Steps to Create Accessible PDFs

Many websites provide important information in PDF documents but they are often not accessible, which means that readers with disabilities miss the information. Most PDFs can be made accessible in a small number of steps that will seem familiar if you have created accessible HTML.

  1. Use an authoring tool that generates tagged PDFs. Many tools do this, including Microsoft Word, InDesign, Writer, Adobe Framemaker, and others. Tagged PDFs support a set of standard structure types and attributes  -- text, headings, lists, tables, and images with text alternatives -- that allow page content to be accessible to assistive technologies. For screen readers, it's also important that you specify the language of the document.
  2. Use your authoring tool's built-in formatting features such as headings, lists, tables, hyperlinks, etc. to create a document that is structured logically and clearly. This is a best practice for any document, in any format and the structure is important for accessible PDFs.
  3. Generate a tagged PDF using your authoring tool. You may have to change some settings to specify tagging. The conversion process maps the authoring tool's structural elements to PDF tags to create an accessible PDF document. 
  4. Use Adobe Acrobat Pro to run a Full Accessibility Check of the PDF. The report lists accessibility problems and provides information about fixing them. In most cases, you should fix the problems in the original source file. Acrobat Pro provides tools to fix accessibility problems but if the document will be revised and re-issued, the fixes should be in the source file.
  5. Rinse and repeat! Use your authoring tool to fix the source file, generate a new tagged PDF, and re-run the Full Accessibility Check in Acrobat Pro. For many documents that are well structured, you will only need one or two passes through these 5 steps to create accessible PDFs.
  6. Test with assistive technology such as a screen reader, screen magnifier and Acrobat's Read Out Loud feature.

Detailed information about the technology and techniques for making PDFs accessible is available from WCAG 2.0: PDF Techniques.

Microsoft Word to Accessible PDF Example

Let's take a quick look at using the techniques for creating a Word document for conversion to PDF. Suppose that your company publishes its list of training classes and schedule as a PDF document, and decides to include it on the website.  You can use WCAG 2.0 PDF techniques to help ensure accessibility of the PDF as follows:

  • Use the hierarchy of heading levels in Word, e.g., Heading 1 for the main title and Heading 2 for each class. See providing headings, example 2.
  • Use Word table markup for the schedule information. In the Table Properties dialog, specify Repeat as header at the top of each page for the table header row. See using table elements for table markup, example 1.  When this is done properly, you willonly need to set the scope of the header cells in Acrobat using the Table Editor.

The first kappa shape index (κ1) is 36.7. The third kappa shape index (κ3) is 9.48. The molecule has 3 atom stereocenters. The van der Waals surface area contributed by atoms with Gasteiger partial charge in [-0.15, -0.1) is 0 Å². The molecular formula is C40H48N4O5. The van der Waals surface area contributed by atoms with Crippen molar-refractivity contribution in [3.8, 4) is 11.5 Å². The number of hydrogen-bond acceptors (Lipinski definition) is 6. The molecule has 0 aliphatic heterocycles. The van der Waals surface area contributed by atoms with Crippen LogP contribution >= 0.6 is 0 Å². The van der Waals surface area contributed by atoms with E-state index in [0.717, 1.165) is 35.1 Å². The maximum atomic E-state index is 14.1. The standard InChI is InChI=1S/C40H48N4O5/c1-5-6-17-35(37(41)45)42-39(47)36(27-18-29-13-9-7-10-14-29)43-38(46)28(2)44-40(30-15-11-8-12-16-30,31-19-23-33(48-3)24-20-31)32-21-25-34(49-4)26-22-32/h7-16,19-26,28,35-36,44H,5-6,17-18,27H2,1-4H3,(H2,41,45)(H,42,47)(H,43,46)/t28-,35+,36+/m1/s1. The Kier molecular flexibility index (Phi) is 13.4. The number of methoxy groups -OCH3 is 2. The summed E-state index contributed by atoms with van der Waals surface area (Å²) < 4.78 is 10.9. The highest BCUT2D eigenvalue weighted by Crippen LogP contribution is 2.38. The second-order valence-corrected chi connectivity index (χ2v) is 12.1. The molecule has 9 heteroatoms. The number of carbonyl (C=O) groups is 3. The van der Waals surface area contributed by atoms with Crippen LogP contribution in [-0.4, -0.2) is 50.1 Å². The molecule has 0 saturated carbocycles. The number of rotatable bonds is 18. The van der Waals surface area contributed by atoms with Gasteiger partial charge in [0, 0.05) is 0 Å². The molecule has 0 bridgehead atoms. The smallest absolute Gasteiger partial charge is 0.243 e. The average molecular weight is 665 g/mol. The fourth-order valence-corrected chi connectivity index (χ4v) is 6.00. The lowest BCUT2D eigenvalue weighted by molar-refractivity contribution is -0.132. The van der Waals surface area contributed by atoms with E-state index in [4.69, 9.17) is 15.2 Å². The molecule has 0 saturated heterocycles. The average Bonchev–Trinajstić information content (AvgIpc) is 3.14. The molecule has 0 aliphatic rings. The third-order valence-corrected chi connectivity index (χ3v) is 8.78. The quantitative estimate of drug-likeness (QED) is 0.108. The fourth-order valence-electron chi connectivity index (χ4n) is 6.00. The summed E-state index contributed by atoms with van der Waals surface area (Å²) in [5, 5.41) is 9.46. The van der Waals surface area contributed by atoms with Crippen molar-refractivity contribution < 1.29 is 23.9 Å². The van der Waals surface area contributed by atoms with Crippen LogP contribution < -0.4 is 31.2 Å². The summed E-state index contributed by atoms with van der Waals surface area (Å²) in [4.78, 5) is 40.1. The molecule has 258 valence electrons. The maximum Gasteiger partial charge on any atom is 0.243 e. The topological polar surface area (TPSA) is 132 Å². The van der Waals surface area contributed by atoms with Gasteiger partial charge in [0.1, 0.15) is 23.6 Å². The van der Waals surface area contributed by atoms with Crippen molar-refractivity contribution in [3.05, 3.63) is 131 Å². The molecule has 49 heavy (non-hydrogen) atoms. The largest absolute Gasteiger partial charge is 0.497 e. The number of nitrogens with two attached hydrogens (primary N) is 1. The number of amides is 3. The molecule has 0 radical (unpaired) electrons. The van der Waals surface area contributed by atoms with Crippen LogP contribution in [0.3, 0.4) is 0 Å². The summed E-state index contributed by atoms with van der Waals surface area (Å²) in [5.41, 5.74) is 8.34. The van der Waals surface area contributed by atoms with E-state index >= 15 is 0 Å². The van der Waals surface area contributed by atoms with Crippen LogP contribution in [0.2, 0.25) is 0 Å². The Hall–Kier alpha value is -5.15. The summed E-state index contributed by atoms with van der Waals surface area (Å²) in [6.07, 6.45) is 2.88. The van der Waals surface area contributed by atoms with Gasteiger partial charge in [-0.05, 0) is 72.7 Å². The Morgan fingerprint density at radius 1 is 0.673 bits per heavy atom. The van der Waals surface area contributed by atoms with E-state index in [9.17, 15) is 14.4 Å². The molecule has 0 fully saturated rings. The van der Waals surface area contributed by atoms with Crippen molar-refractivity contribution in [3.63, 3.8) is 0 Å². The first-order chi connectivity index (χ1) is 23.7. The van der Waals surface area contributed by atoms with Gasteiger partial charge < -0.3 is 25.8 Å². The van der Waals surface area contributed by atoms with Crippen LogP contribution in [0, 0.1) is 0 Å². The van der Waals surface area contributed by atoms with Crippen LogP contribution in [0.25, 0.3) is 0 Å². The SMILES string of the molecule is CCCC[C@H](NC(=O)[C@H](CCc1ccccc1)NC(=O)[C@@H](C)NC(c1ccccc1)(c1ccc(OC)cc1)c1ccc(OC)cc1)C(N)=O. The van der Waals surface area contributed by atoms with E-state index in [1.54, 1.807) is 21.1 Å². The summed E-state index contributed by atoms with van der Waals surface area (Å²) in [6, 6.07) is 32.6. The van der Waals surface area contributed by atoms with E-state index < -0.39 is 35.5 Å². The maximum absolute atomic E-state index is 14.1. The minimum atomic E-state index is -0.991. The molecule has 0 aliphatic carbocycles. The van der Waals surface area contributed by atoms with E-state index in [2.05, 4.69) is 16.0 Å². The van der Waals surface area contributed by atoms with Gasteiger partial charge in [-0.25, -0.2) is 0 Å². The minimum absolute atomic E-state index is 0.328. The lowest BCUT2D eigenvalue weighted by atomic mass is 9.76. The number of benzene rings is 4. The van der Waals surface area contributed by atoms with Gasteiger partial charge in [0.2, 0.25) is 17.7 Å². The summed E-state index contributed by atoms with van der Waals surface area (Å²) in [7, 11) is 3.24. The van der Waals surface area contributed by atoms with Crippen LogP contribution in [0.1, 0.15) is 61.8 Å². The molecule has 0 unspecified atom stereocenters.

• Provide accessible text alternatives within Word for all graphics and images. See applying text alternatives to images, example 2. Convert images that should not have alternative text to artifacts in Acrobat.
  • Mark up links and link text  within Word so they are accessible to assistive technology. See providing links and link text, example 1.
  • Mark up lists (e.g., prerequisisites for the classes) using Word's list elements. See using List tags for lists, example 1.
  • Specify the document language so that assistive technology will read the document correctly. This is best done in Acrobat, using the File > Properties dialog. See setting the default language, example 1.
  • In Word, specify a meaningful document title to be displayed in the PDF window's title bar. By default, the file name is used, but this may not be meaningful or descriptive. Changing this default must be done in Acrobat, using the File > Properties dialog. See specifying the document title, example 1.
  • Check that the order of the document's objects in the selection pane is correct (it goes from the bottom up), and verify the reading order of the content, structure, and tags in Acrobat.  They should match the order in which the document is intended to be read.  Also verify that tabbing follows the expected order. Certain formatting, images, and the PDF generation process can cause reading order issues. It should be checked in Acrobat. See ensuring correct tab and reading order .
  • If necessary, use Acrobat tools such as the Touch Up Reading Order Tool and the Table Editor to repair accessibility issues. a well-structured source file will require few, if any, adjustments in Acrobat.
  • As you do for web content, you should also make sure that text has sufficient size and contrast for accessibility.

Note that many of these techniques are implemented using the authoring tool, not Acrobat Pro. This means that future revisions of the document will already be structured for creating an accessible updated PDF.

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